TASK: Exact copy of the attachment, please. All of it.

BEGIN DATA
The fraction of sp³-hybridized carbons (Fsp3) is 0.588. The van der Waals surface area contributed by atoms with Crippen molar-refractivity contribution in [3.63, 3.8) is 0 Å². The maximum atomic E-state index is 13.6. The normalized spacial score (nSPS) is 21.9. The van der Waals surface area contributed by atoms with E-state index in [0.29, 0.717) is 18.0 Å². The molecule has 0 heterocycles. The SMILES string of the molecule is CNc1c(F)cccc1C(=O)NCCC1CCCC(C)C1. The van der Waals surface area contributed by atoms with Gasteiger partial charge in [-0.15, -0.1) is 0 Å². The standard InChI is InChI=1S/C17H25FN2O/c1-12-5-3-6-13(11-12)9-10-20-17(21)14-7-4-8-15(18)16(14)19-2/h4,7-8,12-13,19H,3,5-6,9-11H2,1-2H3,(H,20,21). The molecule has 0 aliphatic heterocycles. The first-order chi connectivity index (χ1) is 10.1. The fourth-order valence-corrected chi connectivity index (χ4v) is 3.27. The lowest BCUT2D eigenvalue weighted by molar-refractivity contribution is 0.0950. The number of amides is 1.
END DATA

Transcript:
The fraction of sp³-hybridized carbons (Fsp3) is 0.588. The van der Waals surface area contributed by atoms with Crippen molar-refractivity contribution in [3.63, 3.8) is 0 Å². The maximum atomic E-state index is 13.6. The normalized spacial score (nSPS) is 21.9. The van der Waals surface area contributed by atoms with E-state index in [0.29, 0.717) is 18.0 Å². The molecule has 0 heterocycles. The SMILES string of the molecule is CNc1c(F)cccc1C(=O)NCCC1CCCC(C)C1. The van der Waals surface area contributed by atoms with Gasteiger partial charge in [-0.15, -0.1) is 0 Å². The standard InChI is InChI=1S/C17H25FN2O/c1-12-5-3-6-13(11-12)9-10-20-17(21)14-7-4-8-15(18)16(14)19-2/h4,7-8,12-13,19H,3,5-6,9-11H2,1-2H3,(H,20,21). The molecule has 0 aliphatic heterocycles. The first-order chi connectivity index (χ1) is 10.1. The fourth-order valence-corrected chi connectivity index (χ4v) is 3.27. The lowest BCUT2D eigenvalue weighted by molar-refractivity contribution is 0.0950. The number of amides is 1.